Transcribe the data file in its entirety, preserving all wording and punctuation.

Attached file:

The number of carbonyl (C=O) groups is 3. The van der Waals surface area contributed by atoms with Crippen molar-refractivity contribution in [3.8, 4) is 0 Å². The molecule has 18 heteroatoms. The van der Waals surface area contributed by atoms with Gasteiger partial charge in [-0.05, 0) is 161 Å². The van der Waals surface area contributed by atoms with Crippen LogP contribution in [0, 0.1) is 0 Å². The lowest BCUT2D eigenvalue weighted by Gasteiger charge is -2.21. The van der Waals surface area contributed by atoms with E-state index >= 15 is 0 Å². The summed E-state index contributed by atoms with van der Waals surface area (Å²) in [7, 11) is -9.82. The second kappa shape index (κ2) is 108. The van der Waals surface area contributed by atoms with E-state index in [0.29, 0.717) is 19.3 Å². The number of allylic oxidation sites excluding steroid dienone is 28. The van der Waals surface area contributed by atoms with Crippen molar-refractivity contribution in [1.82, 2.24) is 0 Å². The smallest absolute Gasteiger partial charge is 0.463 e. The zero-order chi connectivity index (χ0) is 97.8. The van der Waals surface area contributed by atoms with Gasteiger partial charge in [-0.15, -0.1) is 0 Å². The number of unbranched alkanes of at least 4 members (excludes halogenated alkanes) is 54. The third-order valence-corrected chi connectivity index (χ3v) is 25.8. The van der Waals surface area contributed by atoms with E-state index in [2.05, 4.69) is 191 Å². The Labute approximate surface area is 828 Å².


The number of carbonyl (C=O) groups is 3. The van der Waals surface area contributed by atoms with Crippen molar-refractivity contribution in [3.8, 4) is 0 Å². The molecule has 18 heteroatoms. The van der Waals surface area contributed by atoms with Gasteiger partial charge in [-0.05, 0) is 161 Å². The van der Waals surface area contributed by atoms with Crippen LogP contribution in [0, 0.1) is 0 Å². The lowest BCUT2D eigenvalue weighted by Gasteiger charge is -2.21. The van der Waals surface area contributed by atoms with E-state index >= 15 is 0 Å². The summed E-state index contributed by atoms with van der Waals surface area (Å²) in [7, 11) is -9.82. The second kappa shape index (κ2) is 108. The van der Waals surface area contributed by atoms with E-state index in [0.29, 0.717) is 19.3 Å². The number of allylic oxidation sites excluding steroid dienone is 28. The van der Waals surface area contributed by atoms with Crippen molar-refractivity contribution in [1.82, 2.24) is 0 Å². The smallest absolute Gasteiger partial charge is 0.463 e. The zero-order chi connectivity index (χ0) is 97.8. The van der Waals surface area contributed by atoms with Gasteiger partial charge in [-0.15, -0.1) is 0 Å². The number of unbranched alkanes of at least 4 members (excludes halogenated alkanes) is 54. The third-order valence-corrected chi connectivity index (χ3v) is 25.8. The van der Waals surface area contributed by atoms with E-state index in [2.05, 4.69) is 191 Å². The Labute approximate surface area is 828 Å².